With the release of Son of God, a new movie about the life of Jesus, Edward J. Blum and Paul Harvey remember that “Jesus films have not always been so serious, and they have not always been directed toward particular segments of the Christian community”:
Neither Godspell, nor Jesus Christ Superstar endeavored to convert unbelievers to Christianity. If they had a particular audience in mind, it was those who loved the theater. Both originated as stage productions. Tim Rice, the writer of Jesus Christ Superstar, explained later that he was fascinated with Jesus as a human and not as a divine figure. Following the theological controversy of the 1960s that had some leading religious thinkers emphasizing the actions of humans and not the powers of God, Rice tapped into this humanistic concern. In some respects, Godspell and Jesus Christ Superstar wanted to have their communion bread and eat it too. They followed the Jesus People movement by repacking Jesus in the idiom of cool, but also indulged in the new theologies that wanted to dispense with his divinity.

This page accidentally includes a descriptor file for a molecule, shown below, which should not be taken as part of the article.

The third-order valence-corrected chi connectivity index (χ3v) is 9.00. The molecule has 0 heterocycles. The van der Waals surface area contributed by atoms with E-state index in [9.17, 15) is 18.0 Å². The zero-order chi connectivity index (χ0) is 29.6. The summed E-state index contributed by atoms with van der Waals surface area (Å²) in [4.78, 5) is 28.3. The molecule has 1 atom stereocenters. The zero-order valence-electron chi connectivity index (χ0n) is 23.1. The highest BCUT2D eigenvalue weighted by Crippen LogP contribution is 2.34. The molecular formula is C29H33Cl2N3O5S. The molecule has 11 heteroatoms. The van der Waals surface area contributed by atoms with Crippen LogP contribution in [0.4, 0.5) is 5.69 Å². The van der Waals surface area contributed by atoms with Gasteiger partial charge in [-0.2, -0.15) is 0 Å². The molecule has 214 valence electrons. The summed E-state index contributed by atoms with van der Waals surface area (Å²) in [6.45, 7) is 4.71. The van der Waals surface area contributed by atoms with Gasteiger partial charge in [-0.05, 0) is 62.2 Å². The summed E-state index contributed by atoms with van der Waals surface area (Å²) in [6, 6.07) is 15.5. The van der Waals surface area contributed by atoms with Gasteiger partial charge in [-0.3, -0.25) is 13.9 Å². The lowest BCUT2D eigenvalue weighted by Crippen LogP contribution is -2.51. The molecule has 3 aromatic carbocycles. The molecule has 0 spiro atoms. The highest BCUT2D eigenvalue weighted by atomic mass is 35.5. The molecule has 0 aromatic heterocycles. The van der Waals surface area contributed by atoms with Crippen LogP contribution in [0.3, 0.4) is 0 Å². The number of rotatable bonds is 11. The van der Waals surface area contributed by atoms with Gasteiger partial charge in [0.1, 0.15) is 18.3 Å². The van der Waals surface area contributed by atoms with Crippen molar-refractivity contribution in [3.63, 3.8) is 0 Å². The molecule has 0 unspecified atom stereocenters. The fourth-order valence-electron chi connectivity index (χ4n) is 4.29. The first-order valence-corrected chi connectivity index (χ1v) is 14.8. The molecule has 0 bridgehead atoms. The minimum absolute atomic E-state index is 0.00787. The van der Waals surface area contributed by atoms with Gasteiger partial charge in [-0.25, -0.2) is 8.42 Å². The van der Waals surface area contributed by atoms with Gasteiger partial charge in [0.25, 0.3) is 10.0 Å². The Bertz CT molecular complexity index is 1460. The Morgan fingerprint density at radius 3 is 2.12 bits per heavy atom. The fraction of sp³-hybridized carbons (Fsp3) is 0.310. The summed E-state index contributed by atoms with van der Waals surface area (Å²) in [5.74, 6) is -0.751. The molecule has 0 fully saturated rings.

Blum and Harvey go on to ponder why, then, “major motion pictures about Jesus returned to their serious ways”:
So what was unique about the 1970s? One main difference was that evangelicals and Catholics had yet to form tight political bonds and had yet to become a powerful niche market. By the time of [Mel] Gibson’s Passion of the Christ, an entire industry of the devout had been created. It boasted singers like Amy Grant, athletes like NBA star David Robinson, restaurants like Chic-fil-A, and painters like Thomas Kinkade. Those markets, along with conservative media outlets, made the Son of God and The Passion not only possible, but lucrative. In fact, a main sponsor of The Bible miniseries was the dating site Christian Mingle.
Recent Dish on God and Hollywood here.
(Video: Clip from Jesus Christ Superstar, 1973)